THE HAGUE, Netherlands—U.S. Department of Homeland Security (DHS) Deputy Secretary Jane Holl Lute today joined Dutch Security and Justice Minister Ivo Opstelten to sign a Preventing and Combating Serious Crime (PCSC) Agreement—allowing for the exchange of biometric and biographic data between the United States and the Netherlands to bolster counterterrorism and law enforcement efforts while protecting individual privacy.
“Faced with ever-evolving transnational threats, it is critical that we enable law enforcement officers in the United States and the Netherlands to more quickly and efficiently investigate crime and prevent criminals and terrorists from entering our respective countries,” said Deputy Secretary Lute. “This agreement will strengthen our international efforts to combat transnational crime while facilitating lawful trade and travel between our two nations.”
“The agreement signed today underlines the efforts we have taken in fighting serious crime and preventing terrorism. In today's society law enforcement agencies should be able to prevent and combat crime and terrorism efficiently in a way that respects both the national legislation and the standards on privacy. I am proud that the PCSC-agreement provides a solid basis for these goals and I look forward to continuing our intensive cooperation with the United States in this important field,” said Minister Opstelten.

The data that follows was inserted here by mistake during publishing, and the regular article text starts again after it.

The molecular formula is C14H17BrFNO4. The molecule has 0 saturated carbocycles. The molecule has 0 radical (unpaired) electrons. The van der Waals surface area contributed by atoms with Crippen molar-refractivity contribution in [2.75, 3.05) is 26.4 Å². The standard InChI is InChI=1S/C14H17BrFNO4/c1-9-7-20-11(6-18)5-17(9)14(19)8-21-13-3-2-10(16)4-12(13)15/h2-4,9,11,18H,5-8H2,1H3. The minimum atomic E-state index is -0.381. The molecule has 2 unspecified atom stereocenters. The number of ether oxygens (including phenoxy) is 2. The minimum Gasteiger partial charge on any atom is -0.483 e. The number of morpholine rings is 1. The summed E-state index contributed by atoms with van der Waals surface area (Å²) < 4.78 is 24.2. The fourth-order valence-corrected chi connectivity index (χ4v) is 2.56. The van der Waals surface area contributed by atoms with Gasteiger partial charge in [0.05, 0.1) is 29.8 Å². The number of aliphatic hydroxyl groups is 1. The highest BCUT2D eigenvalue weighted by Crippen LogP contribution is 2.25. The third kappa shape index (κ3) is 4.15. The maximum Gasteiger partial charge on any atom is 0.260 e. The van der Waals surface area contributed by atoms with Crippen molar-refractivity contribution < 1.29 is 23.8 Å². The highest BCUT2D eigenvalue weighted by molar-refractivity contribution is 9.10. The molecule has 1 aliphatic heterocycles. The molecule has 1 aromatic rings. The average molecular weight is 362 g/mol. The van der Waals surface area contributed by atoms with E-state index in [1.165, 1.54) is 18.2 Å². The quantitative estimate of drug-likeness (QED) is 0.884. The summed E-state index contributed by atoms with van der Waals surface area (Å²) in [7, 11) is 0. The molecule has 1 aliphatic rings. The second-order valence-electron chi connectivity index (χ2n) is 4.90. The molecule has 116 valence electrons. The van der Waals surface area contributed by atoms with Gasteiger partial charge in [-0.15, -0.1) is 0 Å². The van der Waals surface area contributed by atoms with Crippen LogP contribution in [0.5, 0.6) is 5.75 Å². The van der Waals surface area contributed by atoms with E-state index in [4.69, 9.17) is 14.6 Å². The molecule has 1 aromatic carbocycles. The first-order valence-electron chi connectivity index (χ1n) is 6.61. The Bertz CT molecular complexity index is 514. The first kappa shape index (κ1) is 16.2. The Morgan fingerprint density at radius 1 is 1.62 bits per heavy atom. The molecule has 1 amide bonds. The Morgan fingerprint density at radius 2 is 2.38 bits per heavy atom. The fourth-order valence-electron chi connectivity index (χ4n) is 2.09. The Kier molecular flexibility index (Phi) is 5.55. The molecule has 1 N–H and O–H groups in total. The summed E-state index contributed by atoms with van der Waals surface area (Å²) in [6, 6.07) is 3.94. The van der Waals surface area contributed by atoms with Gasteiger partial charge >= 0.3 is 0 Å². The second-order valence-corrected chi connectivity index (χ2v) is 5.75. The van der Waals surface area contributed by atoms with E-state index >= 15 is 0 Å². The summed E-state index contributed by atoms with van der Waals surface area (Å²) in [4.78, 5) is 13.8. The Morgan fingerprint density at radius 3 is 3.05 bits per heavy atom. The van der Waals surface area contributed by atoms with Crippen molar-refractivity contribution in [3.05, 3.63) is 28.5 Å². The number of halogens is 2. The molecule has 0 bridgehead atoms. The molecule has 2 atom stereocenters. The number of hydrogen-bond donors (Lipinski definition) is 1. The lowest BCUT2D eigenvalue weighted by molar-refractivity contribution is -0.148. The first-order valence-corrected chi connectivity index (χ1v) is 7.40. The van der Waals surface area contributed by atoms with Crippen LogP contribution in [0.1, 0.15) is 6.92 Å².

Under the agreement, the United States and the Netherlands will leverage state-of-the-art technology to share law enforcement data, including fingerprints, to better identify known terrorists and criminals during investigations and other law enforcement activities. The agreement both outlines the best practices for sharing vital information to help prevent serious threats to public security as well as measures to ensure the protection and privacy of citizens in both countries.
To date, the United States has signed similar agreements to prevent and combat serious crime with 17 international partners. These agreements—negotiated by the Departments of Homeland Security, Justice and State—prevent individuals who commit serious crimes in one signatory country from continuing illicit acts in another and reaffirm the United States’ commitment to the reciprocal partnerships that advance the safety and security of the United States and its allies.